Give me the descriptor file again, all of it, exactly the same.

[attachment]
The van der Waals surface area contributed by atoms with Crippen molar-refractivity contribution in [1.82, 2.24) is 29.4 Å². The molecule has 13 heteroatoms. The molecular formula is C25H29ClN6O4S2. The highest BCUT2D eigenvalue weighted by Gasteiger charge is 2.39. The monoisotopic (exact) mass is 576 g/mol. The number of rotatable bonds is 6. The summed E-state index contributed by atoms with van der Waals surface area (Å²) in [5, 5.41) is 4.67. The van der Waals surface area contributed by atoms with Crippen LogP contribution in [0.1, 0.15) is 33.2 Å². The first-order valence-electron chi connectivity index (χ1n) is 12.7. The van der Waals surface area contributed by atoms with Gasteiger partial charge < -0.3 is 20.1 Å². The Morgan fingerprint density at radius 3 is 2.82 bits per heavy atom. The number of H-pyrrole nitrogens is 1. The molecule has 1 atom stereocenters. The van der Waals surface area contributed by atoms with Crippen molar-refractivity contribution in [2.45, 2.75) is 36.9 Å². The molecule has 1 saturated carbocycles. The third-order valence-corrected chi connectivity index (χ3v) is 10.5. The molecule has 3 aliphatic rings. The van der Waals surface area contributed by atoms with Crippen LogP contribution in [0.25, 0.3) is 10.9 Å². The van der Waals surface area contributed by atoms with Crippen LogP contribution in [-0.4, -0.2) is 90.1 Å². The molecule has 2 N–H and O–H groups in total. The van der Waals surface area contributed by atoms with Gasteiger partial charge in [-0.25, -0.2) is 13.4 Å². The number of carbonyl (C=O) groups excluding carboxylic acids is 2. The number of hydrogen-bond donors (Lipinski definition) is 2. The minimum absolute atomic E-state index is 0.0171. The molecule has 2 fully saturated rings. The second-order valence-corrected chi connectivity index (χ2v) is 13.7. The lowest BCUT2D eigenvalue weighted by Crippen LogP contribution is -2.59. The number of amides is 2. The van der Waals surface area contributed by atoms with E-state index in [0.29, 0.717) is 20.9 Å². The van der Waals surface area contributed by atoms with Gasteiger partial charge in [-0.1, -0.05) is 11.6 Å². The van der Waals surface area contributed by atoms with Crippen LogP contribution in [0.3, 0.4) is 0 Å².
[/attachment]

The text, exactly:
The van der Waals surface area contributed by atoms with Crippen molar-refractivity contribution in [1.82, 2.24) is 29.4 Å². The molecule has 13 heteroatoms. The molecular formula is C25H29ClN6O4S2. The highest BCUT2D eigenvalue weighted by Gasteiger charge is 2.39. The monoisotopic (exact) mass is 576 g/mol. The number of rotatable bonds is 6. The summed E-state index contributed by atoms with van der Waals surface area (Å²) in [5, 5.41) is 4.67. The van der Waals surface area contributed by atoms with Crippen LogP contribution in [0.1, 0.15) is 33.2 Å². The first-order valence-electron chi connectivity index (χ1n) is 12.7. The van der Waals surface area contributed by atoms with Gasteiger partial charge < -0.3 is 20.1 Å². The Morgan fingerprint density at radius 3 is 2.82 bits per heavy atom. The number of H-pyrrole nitrogens is 1. The molecule has 1 atom stereocenters. The van der Waals surface area contributed by atoms with Crippen molar-refractivity contribution in [2.45, 2.75) is 36.9 Å². The molecule has 1 saturated carbocycles. The third-order valence-corrected chi connectivity index (χ3v) is 10.5. The molecule has 3 aliphatic rings. The van der Waals surface area contributed by atoms with Crippen LogP contribution in [0.25, 0.3) is 10.9 Å². The van der Waals surface area contributed by atoms with Crippen LogP contribution in [-0.4, -0.2) is 90.1 Å². The molecule has 2 N–H and O–H groups in total. The van der Waals surface area contributed by atoms with Gasteiger partial charge in [-0.25, -0.2) is 13.4 Å². The number of carbonyl (C=O) groups excluding carboxylic acids is 2. The number of hydrogen-bond donors (Lipinski definition) is 2. The minimum absolute atomic E-state index is 0.0171. The molecule has 2 fully saturated rings. The second-order valence-corrected chi connectivity index (χ2v) is 13.7. The lowest BCUT2D eigenvalue weighted by Crippen LogP contribution is -2.59. The number of amides is 2. The van der Waals surface area contributed by atoms with E-state index in [0.29, 0.717) is 20.9 Å². The van der Waals surface area contributed by atoms with Gasteiger partial charge in [-0.1, -0.05) is 11.6 Å². The van der Waals surface area contributed by atoms with Crippen LogP contribution in [0.3, 0.4) is 0 Å².